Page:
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Kainic Acid Marginally Increases Nav1.6 Expression in a Mouse Model of Epilepsy
Yoan Ganev, Rebecca Shoup, Catherine Harding, and Grant Connor
Department of Neuroscience and Biology
Lake Forest College
Lake Forest, Illinois 60045
Epilepsy is a disease characterized by spontaneous and recurrent seizures that could be either generalized or focal. In temporal lobe epilepsy, seizures begin from the hippocampus and lead to such pathological features as astrogliosis and hippocampal atrophy. Recently, the Nav1.6 sodium channel has been implicated in the propagation of temporal lobe epileptic seizures in the CA3 region of the hippocampus. However, its expression levels in KA-induced epileptic mice remain un-elucidated. Here, we hypothesized that Nav-1.6 staining in the CA3 would be higher following KA-induced epileptogenesis. To test this hypothesis, we performed immunohistochemistry on brain sections from mice injected with KA (epileptic) or saline (non- epileptic). We found that, even though the staining in the KA mice appeared darker, hinting at
an increase in Nav-1.6 in the CA3 of the hippocampus, the statistical comparison did not support that conclusion. The results approached significance when negative optical density differences were removed from the data set. Finally, when a comparison across hemispheres and conditions was performed, no significant differences in any of the possible combinations were found. Overall, our results suggest that with a larger sample size, there may be a significant increase in Nav1.6 expression in epileptic mice. These results support the conclusion that in temporal lobe epilepsy, overexpression of Nav1.6 in response to a seizure could lead to a propagation of future seizures. This could suggest that the Nav1.6 channel could be used as a therapeutic target against temporal lobe epilepsy.
Epilepsy, diagnosed after the occurrence of two or more spontaneous seizures, is the most common brain disorder among all age groups (Banerjee et al., 2009). Some seizures (absence or tonic-clonic) are generalized, beginning with synchronous firing throughout the entire brain, while others are focal, with a defined starting point (Chang et al., 2017). Temporal lobe epilepsy (TLE) is one common type of focal epilepsy. Some physical symptoms of the disease include auras before a seizure, head-jerking, loss of consciousness, linguistic disability, emotional outbursts, and loss of long-term memory (Epilepsy Foundation, 2013). Seizures begin in the temporal lobes (usually in the hippocampal area), and they are often caused by hippocampal sclerosis. They affect such diverse areas as the amygdala, parahippocampal gyrus, and entorhinal cortex (Ladino et al., 2014). However, most research has focused on the hippocampus, showing atrophy and astrogliosis in that part of the brain (Ladino et al., 2014).
Many mechanisms of epileptogenesis in TLE have been proposed. For example, some
studies have focused on mutations in the mTOR signaling pathway, ultimately leading to translation breakdowns, while others have reported an upregulation of PER1, leading to abnormal circadian rhythms (Cho, 2012). Both of these could lead to spontaneous synchronization of neuronal firing, giving rise to a seizure. Another promising line of research investigates the dysfunction of ion channels. One such channel, Nav1.6, encoded by the SCN8A gene, has recently gained attention (O’Brien et al., 2013). The Nav1.6 sodium channel sets action potential thresholds and is localized in axon initial segments (O’Brien et al., 2013). The literature suggests that expression of Nav1.6 (which is encoded by SCN8A) increases in response to a seizure, in a positive feedback loop that generates more seizures (Zhu et al., 2016). After a seizure, Nav1.6 expression is upregulated in the CA3 region of the hippocampus (Wang, 2015). This transient increase could facilitate further seizures, through excess sodium- induced depolarization. Interestingly, the CA3 region of the hippocampus is extremely sensitive to the effects of epileptic seizures, lending itself to pyramidal neuron loss (O’Brien et al., 2013). Finally, a recent study reported that knocking down SCN8A using RNA interference decreased seizures in a kainic acid mouse model of temporal lobe epilepsy (Wong et al., 2018). Thus, the literature suggests that Nav1.6 is a likely mediator of seizures in TLE.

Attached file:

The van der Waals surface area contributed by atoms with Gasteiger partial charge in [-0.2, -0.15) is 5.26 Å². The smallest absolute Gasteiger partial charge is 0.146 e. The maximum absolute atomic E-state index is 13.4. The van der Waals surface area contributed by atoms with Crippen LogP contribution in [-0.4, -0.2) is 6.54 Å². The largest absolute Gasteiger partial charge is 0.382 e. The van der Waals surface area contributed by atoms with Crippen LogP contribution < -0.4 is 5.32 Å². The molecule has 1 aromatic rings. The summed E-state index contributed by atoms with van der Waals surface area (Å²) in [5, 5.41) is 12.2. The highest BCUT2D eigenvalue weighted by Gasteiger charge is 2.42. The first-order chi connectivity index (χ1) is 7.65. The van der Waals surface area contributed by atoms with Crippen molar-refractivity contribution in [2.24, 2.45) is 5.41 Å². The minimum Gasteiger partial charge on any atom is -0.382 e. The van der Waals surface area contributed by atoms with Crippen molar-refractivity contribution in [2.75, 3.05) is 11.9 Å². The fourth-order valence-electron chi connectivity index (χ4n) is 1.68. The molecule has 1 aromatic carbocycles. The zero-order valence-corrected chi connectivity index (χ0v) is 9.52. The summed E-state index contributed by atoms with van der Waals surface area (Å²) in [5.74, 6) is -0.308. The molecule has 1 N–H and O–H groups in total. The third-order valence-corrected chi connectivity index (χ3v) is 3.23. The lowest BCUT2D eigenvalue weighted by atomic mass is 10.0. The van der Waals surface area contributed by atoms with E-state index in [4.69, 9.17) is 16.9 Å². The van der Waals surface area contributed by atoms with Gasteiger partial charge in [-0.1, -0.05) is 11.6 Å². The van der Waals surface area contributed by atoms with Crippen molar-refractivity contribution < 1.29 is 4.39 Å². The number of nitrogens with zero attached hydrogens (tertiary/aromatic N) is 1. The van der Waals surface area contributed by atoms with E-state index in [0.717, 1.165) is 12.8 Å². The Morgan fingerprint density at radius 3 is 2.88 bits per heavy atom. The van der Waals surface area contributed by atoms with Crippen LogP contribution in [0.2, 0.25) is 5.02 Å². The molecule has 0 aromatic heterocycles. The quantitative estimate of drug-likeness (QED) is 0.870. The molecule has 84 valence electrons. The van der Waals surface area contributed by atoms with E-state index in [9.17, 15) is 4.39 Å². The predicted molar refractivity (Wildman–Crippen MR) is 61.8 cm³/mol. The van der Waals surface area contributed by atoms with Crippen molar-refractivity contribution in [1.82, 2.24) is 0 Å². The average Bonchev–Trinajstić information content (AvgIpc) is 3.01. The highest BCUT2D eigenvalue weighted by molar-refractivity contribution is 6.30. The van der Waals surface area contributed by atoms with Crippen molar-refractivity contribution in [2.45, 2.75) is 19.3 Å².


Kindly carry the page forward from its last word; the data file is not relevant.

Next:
Despite the progress from these studies, the long-term expression levels of the Nav1.6 channel in a kainic acid model have remained un-elucidated. We hypothesize that in TLE, Nav1.6 channels are overexpressed specifically in the CA3 region of the hippocampus. This expression may lead an overall depolarization and an increased likelihood of future epileptic seizures. Here, we evaluated the effects of kainic-acid-induced epilepsy on the expression of the Nav1.6 sodium channel.
Materials and Methods
Mice of the C57BL/6J line were used for these experiments. Half of the mice were injected with kainic acid, and the rest with a saline control solution (sham – 0.9% NaCl dissolved in water). The KA-injected mice developed epileptic seizures that eventually became spontaneous, while the sham-injected mice did not. A week after status epilepticus, the animals were sacrificed. Their brains were salvaged and sectioned into 100 m thick sections using a microtome.